ADA Legacy Project
The ADA Legacy Project (TALP) are disability activists who seek to "preserve the history of the disability rights movement; celebrate its milestones; and educate the public and future generations of advocates."
In August 2012, twenty-five people from across the country assembled for the ADA25 Summit in Atlanta, GA. Sponsored by the Amerigroup Foundation and Shepherd Center, the Summit’s purpose was to connect historical projects on the disability rights movement as well as plan for the 25th anniversary of passage of the Americans with Disabilities Act (ADA) in 2015.
The ADA Legacy Project coordinated ADA25, "a national celebration of the 25th anniversary of the Americans with Disabilities Act. ADA25 included hundreds of anniversary events around the country; The ADA Legacy Tour, which logged 23,000 miles and more than 115 stops in 33 states from July 25, 2014 to July 28, 2015; “Equal Access, Equal Opportunity,” the ADA25 official publication; #BecauseoftheADA, a social media campaign to gauge the impact of the ADA on individual lives; the new Disability Rights Museum on Wheels, sponsored by the US Business Leadership Network; fine arts, exhibits, and pride events at the Kennedy Center and Smithsonian's National Museum of American History; two events at the White House; and a gala and march on the Capitol in Washington, DC."
Attendees included disability rights advocates and cultural workers, disability studies scholars, historians, museum curators, documentary filmmakers, government agency representatives, and others. The Summit produced The ADA Legacy Project.
- Tim Wheat
- Deidre Davis
- Eleanor Smith
- Kelly Buckland
- Sandy Hanebrink
- Mark Johnson
- Dan Wilkins
- Carol Jones
- Bill Graves
- Gillian Grable
- Judy Roy
- Bethany Stevens
- Janna Zwerner
- Scott Cooper
- Harvey Finkle
- Janine Bertram
- Kristen Vincent
- Laurie Block
- Tom Olin
Obama Celebrates 25th Anniversary of Americans with Disabilities Act
The White House "hosted multiple events to honor the 25th anniversary of the Americans with Disabilities Act (ADA)."
Partial Transcript from event:
- So today, we honor those who made the ADA the law of the land -– many of whom are here today. Tom Harkin -- (applause) -- Tom Harkin is in the back there, and Tom delivered speeches in sign language on the Senate floor in favor of this law, in part inspired by his brother, Frank.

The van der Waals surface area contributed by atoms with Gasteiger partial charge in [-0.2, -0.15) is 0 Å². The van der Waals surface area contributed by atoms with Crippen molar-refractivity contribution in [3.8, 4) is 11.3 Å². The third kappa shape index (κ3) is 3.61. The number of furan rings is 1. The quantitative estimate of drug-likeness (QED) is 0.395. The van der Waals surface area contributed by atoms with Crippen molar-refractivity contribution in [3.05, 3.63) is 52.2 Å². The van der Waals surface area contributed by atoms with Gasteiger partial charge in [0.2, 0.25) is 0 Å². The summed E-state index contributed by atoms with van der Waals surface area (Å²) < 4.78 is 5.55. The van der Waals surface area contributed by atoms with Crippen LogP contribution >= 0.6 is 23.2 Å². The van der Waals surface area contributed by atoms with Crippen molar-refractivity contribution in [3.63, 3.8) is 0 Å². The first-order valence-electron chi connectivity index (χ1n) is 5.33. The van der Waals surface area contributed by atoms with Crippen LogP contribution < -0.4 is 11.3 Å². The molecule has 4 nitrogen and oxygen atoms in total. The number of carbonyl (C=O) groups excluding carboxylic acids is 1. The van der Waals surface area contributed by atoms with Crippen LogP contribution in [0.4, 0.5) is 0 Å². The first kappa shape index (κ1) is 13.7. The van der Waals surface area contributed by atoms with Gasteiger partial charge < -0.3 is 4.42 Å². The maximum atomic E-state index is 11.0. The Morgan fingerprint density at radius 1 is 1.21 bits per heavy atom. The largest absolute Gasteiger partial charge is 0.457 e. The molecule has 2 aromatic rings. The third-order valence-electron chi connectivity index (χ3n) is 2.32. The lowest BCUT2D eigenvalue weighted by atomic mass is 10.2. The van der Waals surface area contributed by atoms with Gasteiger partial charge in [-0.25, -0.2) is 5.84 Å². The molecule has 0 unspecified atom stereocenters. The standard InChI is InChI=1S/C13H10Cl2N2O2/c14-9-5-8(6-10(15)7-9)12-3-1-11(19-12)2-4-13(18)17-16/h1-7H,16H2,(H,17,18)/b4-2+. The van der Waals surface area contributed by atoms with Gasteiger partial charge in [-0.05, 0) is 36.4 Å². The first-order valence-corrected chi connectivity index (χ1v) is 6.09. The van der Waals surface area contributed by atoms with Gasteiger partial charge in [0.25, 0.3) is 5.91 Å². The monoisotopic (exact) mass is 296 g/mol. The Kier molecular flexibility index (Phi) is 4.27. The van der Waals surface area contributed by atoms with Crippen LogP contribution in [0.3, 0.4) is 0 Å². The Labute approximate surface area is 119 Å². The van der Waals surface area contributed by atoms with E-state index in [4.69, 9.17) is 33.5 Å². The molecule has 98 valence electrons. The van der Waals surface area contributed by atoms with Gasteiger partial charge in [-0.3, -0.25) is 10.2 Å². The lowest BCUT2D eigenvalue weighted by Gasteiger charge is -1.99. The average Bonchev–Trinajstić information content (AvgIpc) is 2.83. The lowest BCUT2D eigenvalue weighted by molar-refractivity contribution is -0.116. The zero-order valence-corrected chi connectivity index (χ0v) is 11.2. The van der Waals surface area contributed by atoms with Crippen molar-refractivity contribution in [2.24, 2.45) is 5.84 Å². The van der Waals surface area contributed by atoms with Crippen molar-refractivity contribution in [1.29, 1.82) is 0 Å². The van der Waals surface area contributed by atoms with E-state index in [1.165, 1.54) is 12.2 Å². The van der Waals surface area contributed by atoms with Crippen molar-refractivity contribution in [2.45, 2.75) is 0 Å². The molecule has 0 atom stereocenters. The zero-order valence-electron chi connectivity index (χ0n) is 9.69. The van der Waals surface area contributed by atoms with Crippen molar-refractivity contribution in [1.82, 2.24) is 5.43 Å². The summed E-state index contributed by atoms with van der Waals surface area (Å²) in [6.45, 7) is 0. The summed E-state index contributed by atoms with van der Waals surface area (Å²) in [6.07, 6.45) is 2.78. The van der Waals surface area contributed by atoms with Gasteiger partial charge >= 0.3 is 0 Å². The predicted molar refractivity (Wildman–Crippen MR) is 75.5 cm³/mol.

- Bob Dole is here. (Applause.) A war hero whose combat-related disability informed the way he advocated for all Americans with disabilities.
- Tony Coelho -- (applause) -- told he couldn’t become a priest because of his epilepsy, so he became a congressman instead -- (laughter) -- and helped to pass the ADA, so fewer Americans would find the word “no” being an obstacle to their dreams.
- In the 1970s, Judy Heumann helped lead the longest sit-in at a federal building in U.S. history, in support of disability rights. (Applause.) Today, she’s at the State Department, advocating for people with disabilities worldwide. She and all the others I mentioned deserve America’s thanks for their tireless efforts. (Applause.)
- I want to thank some of the activists who are here -- folks like Ricardo Thornton and Tia Nelis. (Applause.) In 1999, the Supreme Court ruled that institutionalizing people with disabilities -- isolating them, keeping them apart from the rest of the community -- is not just wrong, it is illegal. Ricardo and Tia have pushed to make sure that ruling is enforced. And I am proud of what my administration has done to ensure that people with disabilities are treated like the valuable members of the communities that they are. (Applause.)
- I’m thinking of folks like Hamza Jaka, who’s here from Wisconsin with his mom. He gloated that he’s a Packers fan -- (laughter) -- and they’ve been beating the Bears a lot lately. But Hamza has cerebral palsy. As he puts it, people always assume his condition must limit him. But the opposite is true. His disability has given him unique experiences, and a sense of purpose that he cherishes. He traveled to Syria to meet other young people with disabilities, and together they created a comic book featuring a Muslim superhero who uses a wheelchair called the “Silver Scorpion.” (Applause.) This fall, he’s starting law school, where he’s going to learn how to be an even more effective advocate.
- And then you’ve got somebody like Leah Katz-Hernandez. (Applause.) Leah is one of my favorites. (Laughter.) Her smiling face is one of the first things that people see when they come into the White House. She is the West Wing receptionist. We call her ROTUS –- (laughter) -- I’m POTUS, this is VPOTUS, and that’s ROTUS. (Laughter and applause.)